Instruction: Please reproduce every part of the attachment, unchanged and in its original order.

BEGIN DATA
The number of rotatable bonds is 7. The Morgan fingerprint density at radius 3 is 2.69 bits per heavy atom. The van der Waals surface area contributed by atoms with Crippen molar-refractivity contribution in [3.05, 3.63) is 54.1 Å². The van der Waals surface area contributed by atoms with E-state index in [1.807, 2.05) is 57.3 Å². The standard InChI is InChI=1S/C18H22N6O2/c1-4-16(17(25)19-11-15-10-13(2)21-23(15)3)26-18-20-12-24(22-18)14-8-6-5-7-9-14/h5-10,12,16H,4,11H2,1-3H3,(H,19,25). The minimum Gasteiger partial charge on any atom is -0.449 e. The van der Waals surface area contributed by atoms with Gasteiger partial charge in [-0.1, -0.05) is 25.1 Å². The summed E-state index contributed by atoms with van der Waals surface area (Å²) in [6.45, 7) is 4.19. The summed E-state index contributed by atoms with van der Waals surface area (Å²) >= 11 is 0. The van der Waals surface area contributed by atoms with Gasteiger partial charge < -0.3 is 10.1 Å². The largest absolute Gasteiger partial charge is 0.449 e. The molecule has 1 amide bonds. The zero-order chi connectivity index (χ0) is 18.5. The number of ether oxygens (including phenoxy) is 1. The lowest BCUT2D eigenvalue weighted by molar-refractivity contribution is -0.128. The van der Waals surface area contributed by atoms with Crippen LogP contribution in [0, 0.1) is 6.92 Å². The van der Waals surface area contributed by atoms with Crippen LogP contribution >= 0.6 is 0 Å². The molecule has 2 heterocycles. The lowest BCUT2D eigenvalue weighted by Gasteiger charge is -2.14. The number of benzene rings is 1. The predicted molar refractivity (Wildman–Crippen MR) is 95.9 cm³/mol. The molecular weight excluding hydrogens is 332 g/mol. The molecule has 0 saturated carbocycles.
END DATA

The number of rotatable bonds is 7. The Morgan fingerprint density at radius 3 is 2.69 bits per heavy atom. The van der Waals surface area contributed by atoms with Crippen molar-refractivity contribution in [3.05, 3.63) is 54.1 Å². The van der Waals surface area contributed by atoms with E-state index in [1.807, 2.05) is 57.3 Å². The standard InChI is InChI=1S/C18H22N6O2/c1-4-16(17(25)19-11-15-10-13(2)21-23(15)3)26-18-20-12-24(22-18)14-8-6-5-7-9-14/h5-10,12,16H,4,11H2,1-3H3,(H,19,25). The minimum Gasteiger partial charge on any atom is -0.449 e. The van der Waals surface area contributed by atoms with Gasteiger partial charge in [-0.1, -0.05) is 25.1 Å². The summed E-state index contributed by atoms with van der Waals surface area (Å²) in [6.45, 7) is 4.19. The summed E-state index contributed by atoms with van der Waals surface area (Å²) >= 11 is 0. The van der Waals surface area contributed by atoms with Gasteiger partial charge < -0.3 is 10.1 Å². The largest absolute Gasteiger partial charge is 0.449 e. The molecule has 1 amide bonds. The zero-order chi connectivity index (χ0) is 18.5. The number of ether oxygens (including phenoxy) is 1. The lowest BCUT2D eigenvalue weighted by molar-refractivity contribution is -0.128. The van der Waals surface area contributed by atoms with Crippen LogP contribution in [0, 0.1) is 6.92 Å². The van der Waals surface area contributed by atoms with Crippen LogP contribution >= 0.6 is 0 Å². The molecule has 2 heterocycles. The lowest BCUT2D eigenvalue weighted by Gasteiger charge is -2.14. The number of benzene rings is 1. The predicted molar refractivity (Wildman–Crippen MR) is 95.9 cm³/mol. The molecular weight excluding hydrogens is 332 g/mol. The molecule has 0 saturated carbocycles.